Can you earn income as an expat? Yes, you can work here, but you can’t just go down to the local Pingo Doce and get a job as a bagger. For one, they don’t have baggers—you bag your own groceries here. But you need to register and get a work permit. There are tax implications. You may need to be fluent in Portuguese. Most of the immigrants who work here speak three or more languages. Most Portuguese speak some English and usually another language or more. It’s a competitive market. Hell, I saw a tri-lingual dog the other day. (Portuguese, English, and well, dog.)
If you’re going to work, it’s best to have that set up before you arrive. If COVID taught us anything, it’s that many jobs can be done remotely. If you’re employed and you can work from anywhere, then by all means, the world is your oyster. Your biggest challenge may be dealing with the time differences (I have given up on doing business with anyone in Australia) and sometimes unreliable wifi. But there are areas in the US with unreliable wifi. At least my unreliable wifi comes with a great view.
The D2 Immigrant Entrepreneur Visa
Portugal has a special visa for those who want to open a business here. It doesn’t have to be a huge business—small and medium size businesses are welcome. You do need to have proof of your business’s viability, a professional business plan, reasons that you have chosen Portugal, specifically, to locate your business, and show that you have invested financially in the company (social capital). There is no set amount for how much money you need to have invested, but it needs to be enough to make sure the company is real and viable. For more information on the D2 visa, check out this article on BePortugal. They recommend that you start your business in Portugal before you apply for the visa.
And there is, of course, the Golden Visa where, if you have enough money, you can invest it in any number of countries and gain residency or citizenship quickly. Portugal was one of the easiest countries to gain citizenship through a Golden Visa program (example: minimum investment of €290,000 in real estate) but it the program is going away at the end of 2023. If you’re looking for quick citizenship outside the US, Golden Visa Programs are the way to go. (There’s a reason at least one Supreme Court Justice has a property in Nevis/St. Kitts.) But most of us move because we want to experience a different way of life, a different culture, not because we’re fleeing the country.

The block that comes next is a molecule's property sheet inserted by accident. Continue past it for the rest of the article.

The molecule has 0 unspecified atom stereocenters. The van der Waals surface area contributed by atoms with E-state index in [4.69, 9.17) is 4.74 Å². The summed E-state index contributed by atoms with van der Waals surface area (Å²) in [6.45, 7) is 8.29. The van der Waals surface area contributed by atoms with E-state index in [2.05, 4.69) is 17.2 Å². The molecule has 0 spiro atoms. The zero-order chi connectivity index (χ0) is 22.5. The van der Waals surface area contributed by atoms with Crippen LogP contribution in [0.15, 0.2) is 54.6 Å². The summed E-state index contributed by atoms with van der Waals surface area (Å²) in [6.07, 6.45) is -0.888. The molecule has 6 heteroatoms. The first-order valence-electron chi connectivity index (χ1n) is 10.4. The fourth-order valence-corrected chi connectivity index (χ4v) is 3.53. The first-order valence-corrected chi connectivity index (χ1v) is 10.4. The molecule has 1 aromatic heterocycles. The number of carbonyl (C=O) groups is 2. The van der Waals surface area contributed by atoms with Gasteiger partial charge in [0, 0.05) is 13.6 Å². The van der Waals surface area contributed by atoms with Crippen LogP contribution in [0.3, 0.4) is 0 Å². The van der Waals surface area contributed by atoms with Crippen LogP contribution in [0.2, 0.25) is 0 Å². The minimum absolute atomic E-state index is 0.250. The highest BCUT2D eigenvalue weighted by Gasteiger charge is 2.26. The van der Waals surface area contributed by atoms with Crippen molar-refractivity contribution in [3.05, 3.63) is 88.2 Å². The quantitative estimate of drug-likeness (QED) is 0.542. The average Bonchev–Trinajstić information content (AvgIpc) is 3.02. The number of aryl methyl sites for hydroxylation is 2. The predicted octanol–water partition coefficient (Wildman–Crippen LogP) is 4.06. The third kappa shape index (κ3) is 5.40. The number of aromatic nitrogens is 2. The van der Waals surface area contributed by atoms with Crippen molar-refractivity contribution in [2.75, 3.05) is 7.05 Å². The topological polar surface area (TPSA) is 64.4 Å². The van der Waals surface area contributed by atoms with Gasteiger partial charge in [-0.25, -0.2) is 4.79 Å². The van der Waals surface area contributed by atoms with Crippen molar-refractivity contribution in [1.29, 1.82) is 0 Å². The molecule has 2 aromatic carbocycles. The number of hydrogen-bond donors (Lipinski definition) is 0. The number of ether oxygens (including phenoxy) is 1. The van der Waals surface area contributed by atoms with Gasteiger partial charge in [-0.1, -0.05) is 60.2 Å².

Prepare Yourself to Need Income as an Expat
I’ve been earning my living through the Internet for over 15 years now. That made it easier for me to make the transition. No matter where you move, whether it’s Portugal or Thailand or Mexico or any one of dozens of countries that welcome expats (and their US dollars), you will need some sort of income. How much depends on where and how you choose to live. If you want a country club style retirement with daily golf, tennis, and a social whirl, you can find it just about anywhere. Truthfully, in many countries, you can have that lifestyle with a monthly income of about $3,000 for a couple. That’s not international jetsetter, let’s take the yacht to Greece for a month or so level. But it’s a “I’m living a comfortable retirement” level.
I’m still working and plan to do so for the foreseeable future. I don’t need to make a huge amount of money to meet my needs. I never have. But I did need provable income to qualify for my visa and be allowed into the country. Line up your income, make sure you can show it, and know the guidelines that your new country needs you to meet. Then exceed them. Bottom line, you can live more cheaply in other countries. You cannot live as cheaply as its native citizens. In every country, there’s an informal, separate pricing structure for immigrants. I pay more for this apartment than a Portuguese person would have. I understand that and I’m okay with that. I pay less for this apartment than I would for a waterfront apartment just about anywhere in the US. A lot less. And I’m very okay with that.
I’ll say it again: Living costs money. Moving to another country doesn’t magically change that. You need income as an expat, to enter a country as well as to live day in and day out. Figure out what you’ll need, get your ducks in a row and make the jump.